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Eight legs[edit]

Regarding this edit (the citation does not work, but I expect that will be fixed soon so I will let that rest). I am a bit befuddled by the edit comment "Superfluous as it is common knowledge". Is it common knowledge that a bier or coffin is carried by four persons? My guess would have been that the number of men needed to carry such an object would vary depending on size. But my main problem is what this statement is that you fail to provide any explanation why this information is relevant, or who it is that have proposed an interpretation that Sleipnir symbolises four men carrying a bier. --Saddhiyama (talk) 16:41, 5 January 2010 (UTC)

As there has been no explanation I have reverted the changes. The citation was also spurious as it only mentioned authors last name, no title or anything else. --Saddhiyama (talk) 21:13, 6 January 2010 (UTC)
The reference was from within Wikipedia: perhaps I just didn't cut&paste correctly, although the link appeared to work when I tested it. It should be "* Ellis Davidson, H. R. (1990). Gods And Myths Of Northern Europe. Penguin. ISBN 0140136274". Certainly following the link to the Sleipnir entry would have provided an expansion of this interpretation as well as filling in omissions. As this is a communal pooling of information, perhaps editing would have been better than removing it, especially as not all of us can log on daily. Point taken about the number of pallbearers, however. I don't believe this interpretation is unique to Davidson, and it seems to be common knowledge, at least at the undergrad level. It is readily verifiable, both within the wiki and academically, so satisfies Wikipedia's criteria. The relevance is Odin's and Sleipnir's connection with death. The former's role as psychopomp had already been mentioned. I feel this needed emphasizing and certainly the description begs the question: why 8 legs? I would think further explanation would be more appropriate in the Sleipnir article. -Aikidoshi (talk) 18:12, 4 February 2010 (UTC)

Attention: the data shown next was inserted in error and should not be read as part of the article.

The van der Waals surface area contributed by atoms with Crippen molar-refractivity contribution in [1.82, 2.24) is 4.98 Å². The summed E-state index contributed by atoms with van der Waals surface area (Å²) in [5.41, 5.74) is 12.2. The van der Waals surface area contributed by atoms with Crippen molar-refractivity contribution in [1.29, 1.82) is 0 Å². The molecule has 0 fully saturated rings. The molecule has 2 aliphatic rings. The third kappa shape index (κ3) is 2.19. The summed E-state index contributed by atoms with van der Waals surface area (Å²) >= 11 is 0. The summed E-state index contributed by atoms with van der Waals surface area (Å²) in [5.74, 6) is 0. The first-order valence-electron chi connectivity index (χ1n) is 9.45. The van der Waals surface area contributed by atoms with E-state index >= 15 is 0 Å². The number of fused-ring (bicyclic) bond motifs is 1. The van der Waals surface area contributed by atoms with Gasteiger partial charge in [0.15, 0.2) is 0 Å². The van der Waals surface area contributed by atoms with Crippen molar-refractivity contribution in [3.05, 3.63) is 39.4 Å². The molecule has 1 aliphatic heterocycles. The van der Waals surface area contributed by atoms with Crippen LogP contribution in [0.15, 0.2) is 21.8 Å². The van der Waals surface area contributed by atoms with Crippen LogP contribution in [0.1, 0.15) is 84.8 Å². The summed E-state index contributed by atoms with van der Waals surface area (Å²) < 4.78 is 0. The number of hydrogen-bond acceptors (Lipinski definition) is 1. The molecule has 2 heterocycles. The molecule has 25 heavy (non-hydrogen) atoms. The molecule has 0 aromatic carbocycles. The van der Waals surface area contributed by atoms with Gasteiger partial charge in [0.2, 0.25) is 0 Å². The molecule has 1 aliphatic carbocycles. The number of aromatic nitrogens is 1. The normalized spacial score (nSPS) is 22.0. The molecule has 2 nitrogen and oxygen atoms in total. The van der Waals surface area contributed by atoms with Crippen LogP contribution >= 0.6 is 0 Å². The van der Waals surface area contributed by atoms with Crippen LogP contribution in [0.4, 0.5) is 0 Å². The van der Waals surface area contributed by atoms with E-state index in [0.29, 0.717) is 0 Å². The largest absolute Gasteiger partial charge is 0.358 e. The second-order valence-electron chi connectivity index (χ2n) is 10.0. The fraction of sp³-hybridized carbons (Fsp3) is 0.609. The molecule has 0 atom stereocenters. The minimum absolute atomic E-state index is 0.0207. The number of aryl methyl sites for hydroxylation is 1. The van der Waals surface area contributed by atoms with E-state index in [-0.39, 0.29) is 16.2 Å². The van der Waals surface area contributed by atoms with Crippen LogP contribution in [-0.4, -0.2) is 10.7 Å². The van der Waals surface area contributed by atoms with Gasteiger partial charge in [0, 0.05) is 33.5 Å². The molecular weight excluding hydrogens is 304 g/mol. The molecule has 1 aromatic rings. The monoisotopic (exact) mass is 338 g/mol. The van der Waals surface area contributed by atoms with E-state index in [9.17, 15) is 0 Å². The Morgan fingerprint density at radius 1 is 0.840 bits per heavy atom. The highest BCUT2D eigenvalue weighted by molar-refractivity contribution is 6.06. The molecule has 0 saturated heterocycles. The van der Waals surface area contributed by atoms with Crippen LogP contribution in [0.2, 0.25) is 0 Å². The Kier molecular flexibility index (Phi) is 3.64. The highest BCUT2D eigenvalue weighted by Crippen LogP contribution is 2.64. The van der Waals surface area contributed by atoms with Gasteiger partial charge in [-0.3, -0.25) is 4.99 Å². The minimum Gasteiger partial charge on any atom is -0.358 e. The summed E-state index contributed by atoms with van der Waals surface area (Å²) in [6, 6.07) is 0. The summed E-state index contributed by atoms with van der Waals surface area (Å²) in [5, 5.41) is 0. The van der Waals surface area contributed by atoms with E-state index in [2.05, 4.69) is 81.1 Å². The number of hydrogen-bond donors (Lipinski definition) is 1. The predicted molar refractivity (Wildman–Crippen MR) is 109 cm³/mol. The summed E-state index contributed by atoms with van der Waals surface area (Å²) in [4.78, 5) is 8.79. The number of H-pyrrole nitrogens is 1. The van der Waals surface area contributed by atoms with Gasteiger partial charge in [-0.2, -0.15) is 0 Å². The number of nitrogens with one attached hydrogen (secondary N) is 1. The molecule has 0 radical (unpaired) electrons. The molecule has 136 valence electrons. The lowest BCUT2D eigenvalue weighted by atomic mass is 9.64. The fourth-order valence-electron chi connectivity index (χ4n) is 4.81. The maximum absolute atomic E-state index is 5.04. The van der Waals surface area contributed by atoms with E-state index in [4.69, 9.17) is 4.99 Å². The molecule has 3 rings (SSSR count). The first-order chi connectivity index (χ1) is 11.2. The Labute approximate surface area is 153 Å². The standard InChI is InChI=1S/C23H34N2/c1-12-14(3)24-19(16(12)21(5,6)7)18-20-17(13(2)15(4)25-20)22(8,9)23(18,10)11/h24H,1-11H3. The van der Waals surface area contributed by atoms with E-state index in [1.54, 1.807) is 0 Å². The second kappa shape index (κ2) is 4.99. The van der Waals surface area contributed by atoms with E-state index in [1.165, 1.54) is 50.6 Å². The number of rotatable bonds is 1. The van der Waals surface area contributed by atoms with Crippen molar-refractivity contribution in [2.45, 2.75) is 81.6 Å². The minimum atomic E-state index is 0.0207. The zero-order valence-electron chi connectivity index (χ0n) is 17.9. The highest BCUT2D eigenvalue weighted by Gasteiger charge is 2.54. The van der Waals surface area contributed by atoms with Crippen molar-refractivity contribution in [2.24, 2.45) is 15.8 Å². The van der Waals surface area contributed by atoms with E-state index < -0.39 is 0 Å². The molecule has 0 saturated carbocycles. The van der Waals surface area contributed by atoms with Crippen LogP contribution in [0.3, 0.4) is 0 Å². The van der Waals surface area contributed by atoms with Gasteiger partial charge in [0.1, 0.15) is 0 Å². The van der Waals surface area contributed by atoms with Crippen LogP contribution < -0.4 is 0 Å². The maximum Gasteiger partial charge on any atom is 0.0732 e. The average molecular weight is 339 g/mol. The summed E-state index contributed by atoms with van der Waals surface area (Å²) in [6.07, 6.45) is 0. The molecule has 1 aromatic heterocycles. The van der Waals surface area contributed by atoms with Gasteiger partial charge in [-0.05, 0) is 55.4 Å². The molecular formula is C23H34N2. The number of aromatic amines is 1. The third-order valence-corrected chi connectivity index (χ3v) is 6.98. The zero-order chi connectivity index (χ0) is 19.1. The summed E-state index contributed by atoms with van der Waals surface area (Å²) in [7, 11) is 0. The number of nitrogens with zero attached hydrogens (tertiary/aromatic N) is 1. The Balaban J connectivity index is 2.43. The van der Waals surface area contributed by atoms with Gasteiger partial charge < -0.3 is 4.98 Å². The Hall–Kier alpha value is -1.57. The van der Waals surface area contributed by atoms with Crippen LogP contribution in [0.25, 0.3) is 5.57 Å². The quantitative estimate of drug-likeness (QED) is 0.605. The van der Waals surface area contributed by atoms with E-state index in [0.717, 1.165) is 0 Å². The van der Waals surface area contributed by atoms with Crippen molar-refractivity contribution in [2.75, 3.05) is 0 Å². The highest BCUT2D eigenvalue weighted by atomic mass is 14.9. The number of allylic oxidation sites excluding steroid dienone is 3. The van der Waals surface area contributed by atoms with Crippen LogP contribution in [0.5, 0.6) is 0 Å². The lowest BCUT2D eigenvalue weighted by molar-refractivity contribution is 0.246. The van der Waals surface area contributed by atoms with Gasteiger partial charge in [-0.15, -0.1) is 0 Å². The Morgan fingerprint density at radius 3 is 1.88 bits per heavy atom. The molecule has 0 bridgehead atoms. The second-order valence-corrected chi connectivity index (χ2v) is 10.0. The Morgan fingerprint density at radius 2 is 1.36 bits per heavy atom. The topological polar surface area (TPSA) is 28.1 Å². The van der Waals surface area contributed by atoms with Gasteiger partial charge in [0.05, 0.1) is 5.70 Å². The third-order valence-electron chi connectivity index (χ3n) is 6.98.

• Okay, I can't edit the references for some reason. I will hold off on editing the section until I can figure that out. -Aikidoshi (talk) 18:45, 4 February 2010 (UTC)

"A Recurring Summon"[edit]

Final Fantasy is a high-profile series of computer games, and so I think it's a reasonable thing to link to here under the modern culture heading. But what does it mean that Odin is a "recurring summon" in the game? The noun is actually "a summons", but even so it doesn't make much sense. Could someone clarify with a few words what role Odin plays in the games? Can the player summon him? What for? Martin Rundkvist (talk) 20:33, 23 February 2010 (UTC)

whatever it means, I do not think its inclusion adds any value to this article. --dab (𒁳) 22:32, 23 February 2010 (UTC)

The role of Odin in the Final Fantasy series is to work as a mystical force, mainly called a summon. You can summon him in a fight to deal additional damage or even kill your enemies instantly. It depends on the number of the series what you can do. For example in FFVIII you can't summon Odin on command, it happens randomly but when it does, he kills instantly. —Preceding unsigned comment added by (talk) 17:19, 4 November 2010 (UTC)

this tells us something about the Final Fantasy video game, but it tells us nothing about Odin. — Preceding unsigned comment added by (talk) 21:48, 21 October 2012 (UTC)

PLEASE TELL US MORE ABOUT VIDEO GAMES. NO WAIT DON'T. THIS ISN'T THE PLACE. — Preceding unsigned comment added by (talk) 10:43, 13 April 2013 (UTC)

Needs a rewrite.[edit]

"In the compound Wednesday, the first member is cognate to the genitive Odin's."

Could someone rewrite the first paragraph so that it makes some sense. —Preceding unsigned comment added by (talk) 18:53, 7 April 2011 (UTC)

I second this. This is vague at best and highly esoteric at worst. --DanielRenfro (talk) 04:03, 15 January 2012 (UTC)

Another rewrite needed for clarity: 'His name is related to ōðr, meaning "fury, excitation", besides "mind", or "poetry".' By "besides" I'm guessing someone meant "in addition to", but it parses oddly. --hexalm

Mercury and Tacitus[edit]

The statements associating Odin and Mercury are confusing, and in particular the statement that Tacitus was likely referring to Odin when writing of Mercury is especially confusing. Is this claiming that Odin is based on/evolved out of the Roman god Mercury? And, it seems a bit odd to claim Tacitus was writing about Odin when he uses "Mercury." Does this mean to say that in discussing Germanic gods, Tacitus imposes the name "Mercury" on Odin because he interprets the similarities of the gods as being the result of the Germanic tribes worshiping Mercury under a different name? Otherwise, why would we suppose he is referring to Odin, when Mercury is a well-established Roman god in large part based on a Greek antecedent (Hermes)? I'm not (necessarily) doubting that good, scholarly sources have established (or at least argue) that there is a connection between Mercury and Odin, but this connection could be much more clearly established in the article. As is, it is so confusing and vague as to be unhelpful. —Preceding unsigned comment added by (talk) 20:04, 9 May 2011 (UTC)

Lengthy section under Prose Edda[edit]

The lengthy section under the heading Prose Edda before the heading "Prologue" appears to be misplaced. It's a broad description of Odin's attributes with little reference to the Prose Edda and some reference to other literary and archaeological sources. It either needs to be trimmed or moved. --Simon Peter Hughes (talk) 11:03, 3 July 2011 (UTC)